HARTFORD, Conn. - State Treasurer Christopher Burnham last week restructured the investment division of the $11.1 billion State of Connecticut Trust Funds, eliminating 15 of 42 upper and middle management and administrative staff positions.
Ten people in total have been dismissed, although one will remain with the fund during the transition. Four positions were vacant, and one person whose position was being eliminated retired, according to Karen Jannetty, deputy chief of staff to Mr. Burnham.
As part of the restructuring, Mr. Burnham closed the treasury's internal trading desk, and will put out for external management $835 million of fixed-income assets.
Mr. Burnham said a request for proposals will be issued this week for two fixed-income managers to manage the $835 million. Only the state's short-term investment fund will be managed internally, said Mr. Burnham.
The layoffs and the restructuring of the fund's operations were made to save money, said Mr. Burnham. No one was dismissed on the basis of performance, he said.
"We did a management study of the staff needs of the treasurer's office, and we no longer needed those 15 positions," said Mr. Burnham. "Unfortunately 11 of those were filled," he said, explaining the criteria used to determine who was laid off.
The layoffs will save more than $5 million in salaries and benefits over the next four years, said Mr. Burnham.
Among those laid off were: John Winchester, principal investment officer-pension analysis; Robert Olmstead, investment officer-pension analysis; Guy Garcia, principal investment officer-operations and trading; Cheryl Little, investment officer-operations and trading; Suzanne West and Annette Sanders, investment officers-real estate; and James Mullen, investment officer-fixed income.
Terry Helming, principal investment officer-fixed income, will remain during the transition, but will be laid off once the restructuring is completed.
Mr. Winchester had been serving as acting chief investment officer, succeeding Frank McDermott, who retired in June. A search for a permanent CIO is under way.
The treasury's internal trading desk was closed because it was "inefficient, expensive and a patronage system," said Mr. Burnham, who added Connecticut was the only U.S. pension fund that had its own trading desk.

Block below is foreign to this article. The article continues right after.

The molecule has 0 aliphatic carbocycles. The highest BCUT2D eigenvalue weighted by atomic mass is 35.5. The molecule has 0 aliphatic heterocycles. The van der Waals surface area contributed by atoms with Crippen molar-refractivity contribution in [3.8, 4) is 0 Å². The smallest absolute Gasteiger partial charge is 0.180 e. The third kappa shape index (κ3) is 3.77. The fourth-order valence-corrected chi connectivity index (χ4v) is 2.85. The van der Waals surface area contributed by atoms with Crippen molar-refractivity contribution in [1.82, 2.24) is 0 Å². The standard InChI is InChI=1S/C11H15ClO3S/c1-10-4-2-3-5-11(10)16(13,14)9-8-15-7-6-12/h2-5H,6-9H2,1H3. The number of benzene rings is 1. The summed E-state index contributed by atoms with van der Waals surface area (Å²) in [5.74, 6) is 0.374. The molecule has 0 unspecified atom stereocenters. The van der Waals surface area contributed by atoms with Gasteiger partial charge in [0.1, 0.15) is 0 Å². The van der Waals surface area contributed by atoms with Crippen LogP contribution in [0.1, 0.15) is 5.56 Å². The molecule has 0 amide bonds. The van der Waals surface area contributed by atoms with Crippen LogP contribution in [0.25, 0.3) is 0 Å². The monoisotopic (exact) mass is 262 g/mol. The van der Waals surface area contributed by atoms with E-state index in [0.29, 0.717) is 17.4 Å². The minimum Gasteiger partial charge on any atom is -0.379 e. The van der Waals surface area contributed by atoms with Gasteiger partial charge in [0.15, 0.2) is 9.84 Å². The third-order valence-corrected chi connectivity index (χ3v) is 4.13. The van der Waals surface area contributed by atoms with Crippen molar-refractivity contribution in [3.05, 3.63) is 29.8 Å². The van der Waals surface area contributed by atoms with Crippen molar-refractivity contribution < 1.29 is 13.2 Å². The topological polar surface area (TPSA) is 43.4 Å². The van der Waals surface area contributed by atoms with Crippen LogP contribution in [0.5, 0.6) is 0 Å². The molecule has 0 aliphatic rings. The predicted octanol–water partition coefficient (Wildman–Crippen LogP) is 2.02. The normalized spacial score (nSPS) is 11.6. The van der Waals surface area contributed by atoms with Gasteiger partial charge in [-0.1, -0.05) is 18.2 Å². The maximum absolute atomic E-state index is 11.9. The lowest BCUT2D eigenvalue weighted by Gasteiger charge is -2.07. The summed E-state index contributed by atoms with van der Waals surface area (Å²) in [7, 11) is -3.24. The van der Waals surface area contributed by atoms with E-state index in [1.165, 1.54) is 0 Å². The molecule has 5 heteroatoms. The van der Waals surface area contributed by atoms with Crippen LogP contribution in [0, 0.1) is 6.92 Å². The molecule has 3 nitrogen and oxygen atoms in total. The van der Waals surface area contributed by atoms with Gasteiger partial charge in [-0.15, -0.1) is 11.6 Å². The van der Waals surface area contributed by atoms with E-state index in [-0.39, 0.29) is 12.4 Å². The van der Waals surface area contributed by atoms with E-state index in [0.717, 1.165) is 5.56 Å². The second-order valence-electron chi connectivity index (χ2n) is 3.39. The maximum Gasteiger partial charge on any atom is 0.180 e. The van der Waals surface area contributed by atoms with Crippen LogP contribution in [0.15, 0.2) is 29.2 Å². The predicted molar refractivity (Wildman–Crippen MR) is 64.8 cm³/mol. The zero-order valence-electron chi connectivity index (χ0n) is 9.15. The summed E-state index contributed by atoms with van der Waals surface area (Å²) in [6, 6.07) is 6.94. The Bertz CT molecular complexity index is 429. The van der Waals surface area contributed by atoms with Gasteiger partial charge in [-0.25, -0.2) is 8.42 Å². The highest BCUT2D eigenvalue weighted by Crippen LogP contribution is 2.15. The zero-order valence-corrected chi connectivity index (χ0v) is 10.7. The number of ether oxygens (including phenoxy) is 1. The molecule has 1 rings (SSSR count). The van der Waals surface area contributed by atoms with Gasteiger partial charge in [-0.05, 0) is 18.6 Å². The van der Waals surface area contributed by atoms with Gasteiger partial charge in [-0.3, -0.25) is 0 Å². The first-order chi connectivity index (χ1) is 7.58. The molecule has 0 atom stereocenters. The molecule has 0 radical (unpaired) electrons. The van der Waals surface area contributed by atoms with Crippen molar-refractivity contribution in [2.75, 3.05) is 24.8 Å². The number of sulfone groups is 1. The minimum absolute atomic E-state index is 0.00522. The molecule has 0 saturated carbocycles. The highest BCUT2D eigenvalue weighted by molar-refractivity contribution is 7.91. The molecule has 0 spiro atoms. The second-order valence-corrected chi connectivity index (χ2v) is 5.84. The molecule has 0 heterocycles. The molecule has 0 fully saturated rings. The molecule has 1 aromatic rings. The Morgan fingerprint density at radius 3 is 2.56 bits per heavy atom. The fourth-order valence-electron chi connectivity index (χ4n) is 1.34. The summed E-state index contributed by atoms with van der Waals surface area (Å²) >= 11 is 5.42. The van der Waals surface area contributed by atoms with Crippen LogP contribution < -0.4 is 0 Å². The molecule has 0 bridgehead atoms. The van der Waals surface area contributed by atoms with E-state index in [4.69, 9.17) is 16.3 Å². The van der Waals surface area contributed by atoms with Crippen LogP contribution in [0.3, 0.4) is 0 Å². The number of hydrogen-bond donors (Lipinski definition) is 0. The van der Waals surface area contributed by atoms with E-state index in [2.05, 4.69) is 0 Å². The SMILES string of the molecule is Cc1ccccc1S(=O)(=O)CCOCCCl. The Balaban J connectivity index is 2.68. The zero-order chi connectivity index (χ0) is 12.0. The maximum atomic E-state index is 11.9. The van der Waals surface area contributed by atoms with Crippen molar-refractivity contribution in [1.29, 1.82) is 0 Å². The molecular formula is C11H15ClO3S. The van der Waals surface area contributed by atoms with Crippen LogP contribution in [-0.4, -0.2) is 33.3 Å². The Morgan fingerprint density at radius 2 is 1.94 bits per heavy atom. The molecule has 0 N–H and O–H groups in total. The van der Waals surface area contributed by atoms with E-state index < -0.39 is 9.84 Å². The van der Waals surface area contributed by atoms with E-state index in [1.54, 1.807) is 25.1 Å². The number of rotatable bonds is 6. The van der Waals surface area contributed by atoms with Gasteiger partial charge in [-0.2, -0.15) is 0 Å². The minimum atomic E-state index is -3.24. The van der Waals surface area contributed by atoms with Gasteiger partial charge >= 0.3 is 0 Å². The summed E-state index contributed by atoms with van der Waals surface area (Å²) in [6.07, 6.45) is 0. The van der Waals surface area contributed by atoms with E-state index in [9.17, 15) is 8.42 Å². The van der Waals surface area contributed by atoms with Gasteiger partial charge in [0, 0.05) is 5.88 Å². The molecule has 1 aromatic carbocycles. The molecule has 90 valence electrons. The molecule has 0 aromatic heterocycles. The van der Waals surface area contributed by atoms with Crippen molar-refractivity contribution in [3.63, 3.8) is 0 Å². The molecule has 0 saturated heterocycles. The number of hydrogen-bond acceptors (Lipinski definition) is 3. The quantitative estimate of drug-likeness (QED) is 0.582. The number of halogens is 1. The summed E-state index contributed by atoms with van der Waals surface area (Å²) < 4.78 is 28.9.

"It cost us up to 200 basis points a year through poor order execution."
According to Mr. Burnham, when a Connecticut money manager bought shares of a stock for its account, Connecticut's portion had to be peeled off and executed through the treasury's trading desk.
The state's trading desk then directed the trades through its network of 160 brokers, said Mr. Burnham.
"I know how third-party orders can be mishandled," said Mr. Burnham, a former futures commodity broker. "The pension manager is under incredible performance pressure, so he's going to work that order."
As part of the restructuring, the subdivisions of pension management, accounting and control, and alternative investments now report to Chief Operating Officer Gary Carter, a holdover from the previous administration. Mr. Burnham promoted Mr. Carter from principal investment officer-pension accounting; he also had been the acting chief administrative officer.
The three subdivisions previously operated independently, said Ms. Jannetty.
Everett Miller, a Burnham appointee, is in charge of alternative investments, which includes real estate.
The remainder of the layoffs include two people from investor and corporate relations and one from communications. The vacant positions eliminated are two legal interns, an investor technician and a secretary.
Mr. Burnham was elected treasurer in November, defeating Joseph Suggs, who was appointed to fill the vacancy created when Francisco Borges resigned in 1993. He ran on a platform of reducing costs to the pension fund and eliminating some of the money managers.
Mr. Burnham said the Connecticut Trust Funds had more money managers - 61 - than any other fund in the United States.
Ms. Jannetty said Mr. Burnham is reviewing the number of managers used by the fund. He put on hold the hiring of Chicago-based Brinson Partners as a venture capital manager because the appointment was made by Mr. Suggs during the transition period.